Jonathan Green On SingleHanding
This past summer U.S. shorthanded veteran Jonathan Green won both his class and IRC overall in the fabled OSTAR race, from Plymouth, England to Newport, Rhode Island, aboard his Beneteau Oceanis 351 Jeroboam, beating a varied fleet that included a high-octane Open 60 in the process. SAIL recently caught up with Green.
SAIL: What prompted to you to start racing singlehanded?
Jonathan Green: I raced on some fully crewed boats, but never felt I was making a material contribution to the effort. When I started contemplating racing Jeroboam, it seemed obvious that three people could easily race it—after all, there were only two winches on the entire boat! Even then, the third person probably wouldn’t have a lot to do. So Jeroboam’s first race was doublehanded, and I never looked back. The reason I continue to race singlehanded, long distance, offshore is because it’s a true test, both mentally and physically. No other sport comes close.
SAIL: Your boat is also your home. Does that make it easier or harder to race it?
JG: Both! It’s easier in that every night and weekend, I’m on the boat and able to work on the maintenance and upkeep required to be competitive, where most boatowners may only spend one day a week on their boats. It’s harder in that I have to keep my material possessions to an absolute minimum and offload them every time I want to race. It’s a lifestyle that doesn’t allow for “stuff” to accumulate and requires sacrifice, but it works well for me.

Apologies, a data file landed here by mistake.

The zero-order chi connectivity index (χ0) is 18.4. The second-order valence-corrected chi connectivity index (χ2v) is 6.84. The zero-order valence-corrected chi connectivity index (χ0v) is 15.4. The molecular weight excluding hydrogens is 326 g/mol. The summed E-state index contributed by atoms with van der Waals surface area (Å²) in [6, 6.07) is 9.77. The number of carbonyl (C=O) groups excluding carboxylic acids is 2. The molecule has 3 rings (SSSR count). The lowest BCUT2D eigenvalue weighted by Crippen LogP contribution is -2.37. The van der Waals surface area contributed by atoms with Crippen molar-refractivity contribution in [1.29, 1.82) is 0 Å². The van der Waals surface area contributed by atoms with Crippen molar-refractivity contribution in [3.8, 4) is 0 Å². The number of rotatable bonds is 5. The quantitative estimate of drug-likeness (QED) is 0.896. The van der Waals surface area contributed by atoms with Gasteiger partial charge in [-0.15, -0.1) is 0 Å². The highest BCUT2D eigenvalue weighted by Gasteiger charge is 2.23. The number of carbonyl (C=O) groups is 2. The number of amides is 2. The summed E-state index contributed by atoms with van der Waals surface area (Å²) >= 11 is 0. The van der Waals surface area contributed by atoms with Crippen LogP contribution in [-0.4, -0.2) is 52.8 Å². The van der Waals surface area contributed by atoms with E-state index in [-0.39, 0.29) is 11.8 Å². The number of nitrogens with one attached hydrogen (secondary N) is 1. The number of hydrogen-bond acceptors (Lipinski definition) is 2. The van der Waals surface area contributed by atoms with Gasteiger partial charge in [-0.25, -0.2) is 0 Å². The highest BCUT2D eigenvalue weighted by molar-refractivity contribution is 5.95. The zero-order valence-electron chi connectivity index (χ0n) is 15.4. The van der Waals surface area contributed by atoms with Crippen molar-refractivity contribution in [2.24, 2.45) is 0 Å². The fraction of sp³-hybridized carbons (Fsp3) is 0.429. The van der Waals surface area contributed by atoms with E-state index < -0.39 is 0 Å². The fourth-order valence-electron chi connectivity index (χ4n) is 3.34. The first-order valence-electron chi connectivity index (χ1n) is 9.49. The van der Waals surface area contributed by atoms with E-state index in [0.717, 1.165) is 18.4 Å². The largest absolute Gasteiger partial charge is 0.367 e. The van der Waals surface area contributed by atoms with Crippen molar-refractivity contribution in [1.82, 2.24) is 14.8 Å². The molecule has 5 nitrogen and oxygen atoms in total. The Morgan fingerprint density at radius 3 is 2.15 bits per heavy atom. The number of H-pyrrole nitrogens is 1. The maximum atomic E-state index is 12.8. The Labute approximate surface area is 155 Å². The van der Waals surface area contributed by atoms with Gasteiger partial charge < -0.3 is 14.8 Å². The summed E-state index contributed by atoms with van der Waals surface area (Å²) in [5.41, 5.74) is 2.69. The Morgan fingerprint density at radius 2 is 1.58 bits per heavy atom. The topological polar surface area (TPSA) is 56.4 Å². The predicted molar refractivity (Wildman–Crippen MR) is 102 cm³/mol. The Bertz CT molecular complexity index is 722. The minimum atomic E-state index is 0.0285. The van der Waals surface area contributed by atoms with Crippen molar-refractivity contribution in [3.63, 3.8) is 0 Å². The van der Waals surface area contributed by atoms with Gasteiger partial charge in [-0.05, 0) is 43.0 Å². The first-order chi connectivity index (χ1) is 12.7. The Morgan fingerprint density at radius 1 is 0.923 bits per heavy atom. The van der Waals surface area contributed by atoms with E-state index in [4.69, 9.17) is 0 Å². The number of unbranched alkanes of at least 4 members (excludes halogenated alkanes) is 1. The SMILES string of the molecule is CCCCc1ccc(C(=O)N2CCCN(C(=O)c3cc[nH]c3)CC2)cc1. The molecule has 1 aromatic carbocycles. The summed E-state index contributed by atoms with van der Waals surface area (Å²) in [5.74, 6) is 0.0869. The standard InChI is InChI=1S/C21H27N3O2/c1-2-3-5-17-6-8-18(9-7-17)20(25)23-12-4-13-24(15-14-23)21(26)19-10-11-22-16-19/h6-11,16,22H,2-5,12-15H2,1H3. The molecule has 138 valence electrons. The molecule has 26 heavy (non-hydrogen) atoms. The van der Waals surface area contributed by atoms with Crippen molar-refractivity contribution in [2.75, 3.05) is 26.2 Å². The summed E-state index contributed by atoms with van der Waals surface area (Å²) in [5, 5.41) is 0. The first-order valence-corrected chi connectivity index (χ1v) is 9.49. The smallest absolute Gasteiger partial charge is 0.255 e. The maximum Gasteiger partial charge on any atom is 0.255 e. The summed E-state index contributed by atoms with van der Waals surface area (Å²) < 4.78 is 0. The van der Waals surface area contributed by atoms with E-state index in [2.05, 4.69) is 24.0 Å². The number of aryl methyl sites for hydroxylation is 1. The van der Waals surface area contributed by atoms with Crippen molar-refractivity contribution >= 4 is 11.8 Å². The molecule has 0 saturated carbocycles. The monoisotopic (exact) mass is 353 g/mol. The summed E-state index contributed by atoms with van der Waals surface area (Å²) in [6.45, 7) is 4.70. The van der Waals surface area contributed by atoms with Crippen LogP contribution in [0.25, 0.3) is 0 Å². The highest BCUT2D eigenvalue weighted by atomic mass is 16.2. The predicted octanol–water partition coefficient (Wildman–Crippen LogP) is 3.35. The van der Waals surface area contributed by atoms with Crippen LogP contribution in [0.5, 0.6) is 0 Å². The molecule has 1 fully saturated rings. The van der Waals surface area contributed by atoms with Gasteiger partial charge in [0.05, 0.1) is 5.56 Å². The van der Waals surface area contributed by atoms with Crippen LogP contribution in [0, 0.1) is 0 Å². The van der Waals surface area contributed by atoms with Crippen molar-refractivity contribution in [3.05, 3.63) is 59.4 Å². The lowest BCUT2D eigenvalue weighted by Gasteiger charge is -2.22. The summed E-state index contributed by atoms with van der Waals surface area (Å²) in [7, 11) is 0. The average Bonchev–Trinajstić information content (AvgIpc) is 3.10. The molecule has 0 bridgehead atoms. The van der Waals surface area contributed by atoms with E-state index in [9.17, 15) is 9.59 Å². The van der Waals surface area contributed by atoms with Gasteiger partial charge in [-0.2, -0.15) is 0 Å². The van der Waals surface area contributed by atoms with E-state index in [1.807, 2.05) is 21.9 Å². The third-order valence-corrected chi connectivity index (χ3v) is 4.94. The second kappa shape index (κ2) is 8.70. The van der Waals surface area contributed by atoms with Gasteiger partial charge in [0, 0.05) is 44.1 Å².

SAIL: You’ve beaten many bigger, faster boats. What’s your secret?
JG: To be competitive in a small cruising boat, you first must take a very close look at your handicap and seek ways to improve your rating. I didn’t grow up sailing or racing, which means my competition will usually have me on experience, so I try to outdo them in preparation, training and aggressiveness on the racecourse. One must also have an absolute devotion to the sport and boat, and be willing and able to make material sacrifices in all other areas of your life. This keen focus is no different than the approach taken by professional teams and has allowed me to eke out wins against some serious competitors.
SAIL: What modifications have you made to Jeroboam?
JG: The biggest change was replacing the mast, which I only just did last summer prior to OSTAR. The old in-mast furling rig worked fine for the Bermuda 1-2 races I did in 2009 and 2011, but I always considered the mast to be the weakest point of the boat that was worthy of investment prior to attempting a transatlantic race. I also added some deck tack points for staysails, a proper ram-style autopilot, watermaker and a laptop with the latest weather analysis and routing software.
SAIL: What mental strengths does a solo ocean racer need?
JG: Self-confidence and self-sufficiency are a state of mind. Things will always go wrong, and equipment will always break. When faced with a task I’ve never done or problem I’ve never before had to solve, the attitude must always be an unhesitating “I can figure this out.” Offshore repairs require a mental catalog of everything on board and the creativity to apply unusual hardware and techniques to the repair. A healthy respect for the sea and your own insignificance by comparison are required, but there the line must be drawn, as there’s no room for fear.
SAIL: What’s in your sailing future?
JG: Jeroboam and I have done about all we can do on my own dime, so to get to the next level I’m seeking corporate partners with whom I can work toward our goals: theirs is penetrating new markets through sports sponsorship opportunities, and mine is providing them market presence through event exposure. This is a difficult proposition for any American, as sports sponsorships in the world of sailing are few, but I’ve enlisted a solid team of pros to help, so hopes are high.